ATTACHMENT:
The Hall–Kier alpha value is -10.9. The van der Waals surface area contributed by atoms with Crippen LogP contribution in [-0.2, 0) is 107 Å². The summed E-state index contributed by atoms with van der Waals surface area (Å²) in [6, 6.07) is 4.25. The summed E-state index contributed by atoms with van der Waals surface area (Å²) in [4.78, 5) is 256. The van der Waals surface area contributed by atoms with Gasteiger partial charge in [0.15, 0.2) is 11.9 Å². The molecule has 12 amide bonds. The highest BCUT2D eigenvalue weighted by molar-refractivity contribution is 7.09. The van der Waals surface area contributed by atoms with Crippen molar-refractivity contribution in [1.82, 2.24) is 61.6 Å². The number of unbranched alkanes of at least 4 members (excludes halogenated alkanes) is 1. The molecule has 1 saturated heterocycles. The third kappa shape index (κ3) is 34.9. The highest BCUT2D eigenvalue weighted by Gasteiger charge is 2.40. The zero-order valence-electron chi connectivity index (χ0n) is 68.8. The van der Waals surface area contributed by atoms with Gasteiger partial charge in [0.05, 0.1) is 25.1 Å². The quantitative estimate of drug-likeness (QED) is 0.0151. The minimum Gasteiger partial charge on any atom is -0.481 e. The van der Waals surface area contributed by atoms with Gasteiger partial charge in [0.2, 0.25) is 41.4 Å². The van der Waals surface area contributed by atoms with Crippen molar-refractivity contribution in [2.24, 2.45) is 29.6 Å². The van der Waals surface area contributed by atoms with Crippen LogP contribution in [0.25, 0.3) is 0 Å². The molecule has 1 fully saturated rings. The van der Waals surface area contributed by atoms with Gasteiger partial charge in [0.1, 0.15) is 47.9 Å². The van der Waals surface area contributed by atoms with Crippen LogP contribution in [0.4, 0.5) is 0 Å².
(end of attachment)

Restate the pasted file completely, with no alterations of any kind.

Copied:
The Hall–Kier alpha value is -10.9. The van der Waals surface area contributed by atoms with Crippen LogP contribution in [-0.2, 0) is 107 Å². The summed E-state index contributed by atoms with van der Waals surface area (Å²) in [6, 6.07) is 4.25. The summed E-state index contributed by atoms with van der Waals surface area (Å²) in [4.78, 5) is 256. The van der Waals surface area contributed by atoms with Gasteiger partial charge in [0.15, 0.2) is 11.9 Å². The molecule has 12 amide bonds. The highest BCUT2D eigenvalue weighted by molar-refractivity contribution is 7.09. The van der Waals surface area contributed by atoms with Crippen molar-refractivity contribution in [1.82, 2.24) is 61.6 Å². The number of unbranched alkanes of at least 4 members (excludes halogenated alkanes) is 1. The molecule has 1 saturated heterocycles. The third kappa shape index (κ3) is 34.9. The highest BCUT2D eigenvalue weighted by Gasteiger charge is 2.40. The zero-order valence-electron chi connectivity index (χ0n) is 68.8. The van der Waals surface area contributed by atoms with Gasteiger partial charge in [0.05, 0.1) is 25.1 Å². The quantitative estimate of drug-likeness (QED) is 0.0151. The minimum Gasteiger partial charge on any atom is -0.481 e. The van der Waals surface area contributed by atoms with Gasteiger partial charge in [0.2, 0.25) is 41.4 Å². The van der Waals surface area contributed by atoms with Crippen molar-refractivity contribution in [2.24, 2.45) is 29.6 Å². The van der Waals surface area contributed by atoms with Crippen LogP contribution in [0.25, 0.3) is 0 Å². The molecule has 1 fully saturated rings. The van der Waals surface area contributed by atoms with Gasteiger partial charge in [0.1, 0.15) is 47.9 Å². The van der Waals surface area contributed by atoms with Crippen LogP contribution in [0.4, 0.5) is 0 Å².